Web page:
The Guttmacher Institute, a research firm that is squarely in the pro-abortion camp, released a new study, “Abortion Incidence and Service Availability in the United States, 2014,” that is as interesting in its findings as it is in its interpretation of the data.

Its central finding is striking: The number of abortions has fallen to the lowest level since 1974, the year following Roe v. Wade.

“In 2014,” it concludes, “an estimated 926,200 abortions were performed in the United States, 12% fewer than in 2011; the 2014 abortion rate was 14.6 abortions per 1,000 women aged 15-44, representing a 14% decline over this period.” It also found that “The rates declined in almost all states.” Regionally, the decline was steepest in the West and the South.

The data on the Northeast are particularly interesting. Not only was the decline less impressive than in the West and the South, but it was the only region that had more clinics performing abortions. Moreover, New York and New Jersey were among the five states with the highest abortion rates in the nation.

The District of Columbia deserves special mention. Access to abortion spiked there, and none of the 50 states had a higher abortion rate—D.C. is number one. The victims of abortion were overwhelmingly African American. This raises the question: Why is access to abortion increasing in an area that is largely poor and black? This is not an accident.

“Abortion restrictions were associated with a decrease in the number of abortions and nonspecialized clinics [e.g. Planned Parenthood],” but the study cautioned that there is no clear evidence that would allow for a cause and effect conclusion. That is true—fluctuations are evident—but it is also true that the data are suggestive of an association between restrictive abortion laws and a decline in abortion rates.

From a pro-life perspective, the historic decline in the number of abortions is encouraging. But what does it mean to the pro-abortion industry? The perspective of the report’s lead author, Rachel Jones, is telling. For her, a decline in abortion is not, per se, something to celebrate.

“If there are women in these highly restrictive states who want abortions but can’t get them because there aren’t any clinics that they can get to, and that’s why abortion’s going down, that’s not a good thing,” she said.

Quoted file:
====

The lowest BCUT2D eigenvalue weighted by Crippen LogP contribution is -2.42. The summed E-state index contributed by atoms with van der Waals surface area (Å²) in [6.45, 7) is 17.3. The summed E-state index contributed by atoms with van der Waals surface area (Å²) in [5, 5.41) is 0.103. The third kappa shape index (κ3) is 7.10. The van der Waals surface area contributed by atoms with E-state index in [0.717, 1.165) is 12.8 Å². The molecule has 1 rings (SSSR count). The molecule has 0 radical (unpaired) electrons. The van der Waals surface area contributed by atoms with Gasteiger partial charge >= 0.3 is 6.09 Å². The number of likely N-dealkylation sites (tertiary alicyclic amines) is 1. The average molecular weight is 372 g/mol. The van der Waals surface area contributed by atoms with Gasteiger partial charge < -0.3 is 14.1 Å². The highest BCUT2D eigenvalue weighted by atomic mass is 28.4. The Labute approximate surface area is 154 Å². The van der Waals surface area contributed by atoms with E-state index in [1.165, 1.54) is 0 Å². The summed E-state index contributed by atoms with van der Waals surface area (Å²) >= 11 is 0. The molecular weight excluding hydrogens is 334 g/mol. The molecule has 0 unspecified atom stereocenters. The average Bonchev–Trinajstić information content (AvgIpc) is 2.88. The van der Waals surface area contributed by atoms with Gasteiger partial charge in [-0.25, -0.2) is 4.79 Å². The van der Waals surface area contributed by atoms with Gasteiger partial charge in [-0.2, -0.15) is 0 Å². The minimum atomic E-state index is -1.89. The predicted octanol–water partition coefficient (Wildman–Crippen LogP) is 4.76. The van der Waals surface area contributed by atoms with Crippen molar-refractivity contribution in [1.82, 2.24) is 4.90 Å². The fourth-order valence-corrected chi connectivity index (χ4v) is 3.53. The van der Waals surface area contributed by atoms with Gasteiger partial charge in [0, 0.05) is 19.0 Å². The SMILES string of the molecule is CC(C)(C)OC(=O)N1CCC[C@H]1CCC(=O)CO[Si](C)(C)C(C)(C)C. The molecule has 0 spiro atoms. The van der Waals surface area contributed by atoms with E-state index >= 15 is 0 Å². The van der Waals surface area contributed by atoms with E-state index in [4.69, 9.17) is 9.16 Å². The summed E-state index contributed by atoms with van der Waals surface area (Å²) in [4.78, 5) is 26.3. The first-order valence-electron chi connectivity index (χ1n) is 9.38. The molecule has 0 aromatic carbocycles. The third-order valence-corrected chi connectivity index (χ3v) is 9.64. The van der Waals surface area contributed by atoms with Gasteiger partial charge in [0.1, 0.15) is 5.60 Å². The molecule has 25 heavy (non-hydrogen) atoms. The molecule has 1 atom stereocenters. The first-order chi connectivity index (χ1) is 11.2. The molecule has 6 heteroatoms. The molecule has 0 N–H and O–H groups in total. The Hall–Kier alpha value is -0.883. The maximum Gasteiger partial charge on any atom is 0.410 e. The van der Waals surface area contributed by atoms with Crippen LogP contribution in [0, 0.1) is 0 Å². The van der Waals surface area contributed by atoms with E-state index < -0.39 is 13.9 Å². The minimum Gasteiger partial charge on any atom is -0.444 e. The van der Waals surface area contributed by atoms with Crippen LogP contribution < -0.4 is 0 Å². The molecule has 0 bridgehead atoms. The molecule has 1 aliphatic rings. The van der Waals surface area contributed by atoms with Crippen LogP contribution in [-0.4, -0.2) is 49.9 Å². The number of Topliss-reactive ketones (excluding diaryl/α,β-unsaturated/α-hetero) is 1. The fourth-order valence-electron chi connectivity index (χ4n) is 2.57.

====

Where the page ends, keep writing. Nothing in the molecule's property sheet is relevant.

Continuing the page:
In other words, it is not the body count that matters, it’s whether states have passed more restrictive laws on abortion access. Jones said it would be a “good story” if the abortion decline were due to fewer women “having unintended pregnancies.”

Jones has gotten herself into another jam. She did not say why a decline in abortions—for any reason—would be good news. After all, if abortion does not result in the certain death of innocents, then what’s so great about having fewer of them?

The study said that some of the decline in unintended pregnancies is due to contraceptives, and it offered some evidence for that position. What it did not mention is the possibility that women are less sexually active these days. In fact, they are.

Last year, a study published in the Archives of Sexual Behavior considered data collected as part of the General Social Survey; it focused on the answers of 26,707 adults to questions regarding sex and relationships. It found that millennials are a whole lot less sexually active than their parents were at the same age. The authors of the study explained this finding by saying that today’s young people are a “very risk-averse generation.”

Yes, fear of sexually transmitted diseases, as the researchers concluded, is real. But it is also true that young people today are much more likely to know that abortion results in sudden death. This is not due to sex ed. The credit goes to technology: Pictures don’t lie, and the pictures of life in the womb offer the most devastating evidence that life begins at conception.

The abortion industry is in trouble. It is losing money, and it is losing the support of youth. Look for brighter days ahead.

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